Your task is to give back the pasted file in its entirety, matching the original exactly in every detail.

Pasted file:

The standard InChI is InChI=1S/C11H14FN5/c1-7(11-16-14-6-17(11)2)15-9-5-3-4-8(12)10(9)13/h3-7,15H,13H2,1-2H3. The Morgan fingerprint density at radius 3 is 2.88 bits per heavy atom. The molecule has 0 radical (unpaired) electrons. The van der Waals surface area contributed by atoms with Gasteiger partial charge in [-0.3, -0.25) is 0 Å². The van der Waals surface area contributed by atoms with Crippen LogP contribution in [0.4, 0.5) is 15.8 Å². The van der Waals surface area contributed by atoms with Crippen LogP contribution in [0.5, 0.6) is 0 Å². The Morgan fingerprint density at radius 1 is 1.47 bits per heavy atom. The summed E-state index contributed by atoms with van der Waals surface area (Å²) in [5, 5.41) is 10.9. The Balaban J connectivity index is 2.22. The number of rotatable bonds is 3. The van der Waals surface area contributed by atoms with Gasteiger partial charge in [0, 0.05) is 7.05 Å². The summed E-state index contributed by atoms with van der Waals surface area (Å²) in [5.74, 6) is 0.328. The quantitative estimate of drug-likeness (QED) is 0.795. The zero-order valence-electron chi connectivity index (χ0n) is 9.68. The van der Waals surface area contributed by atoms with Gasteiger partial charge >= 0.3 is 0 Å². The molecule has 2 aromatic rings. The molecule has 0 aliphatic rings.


The standard InChI is InChI=1S/C11H14FN5/c1-7(11-16-14-6-17(11)2)15-9-5-3-4-8(12)10(9)13/h3-7,15H,13H2,1-2H3. The Morgan fingerprint density at radius 3 is 2.88 bits per heavy atom. The molecule has 0 radical (unpaired) electrons. The van der Waals surface area contributed by atoms with Gasteiger partial charge in [-0.3, -0.25) is 0 Å². The van der Waals surface area contributed by atoms with Crippen LogP contribution in [0.4, 0.5) is 15.8 Å². The van der Waals surface area contributed by atoms with Crippen LogP contribution in [0.5, 0.6) is 0 Å². The Morgan fingerprint density at radius 1 is 1.47 bits per heavy atom. The summed E-state index contributed by atoms with van der Waals surface area (Å²) in [5, 5.41) is 10.9. The Balaban J connectivity index is 2.22. The number of rotatable bonds is 3. The van der Waals surface area contributed by atoms with Gasteiger partial charge in [0, 0.05) is 7.05 Å². The summed E-state index contributed by atoms with van der Waals surface area (Å²) in [5.74, 6) is 0.328. The quantitative estimate of drug-likeness (QED) is 0.795. The zero-order valence-electron chi connectivity index (χ0n) is 9.68. The van der Waals surface area contributed by atoms with Gasteiger partial charge >= 0.3 is 0 Å². The molecule has 2 aromatic rings. The molecule has 0 aliphatic rings.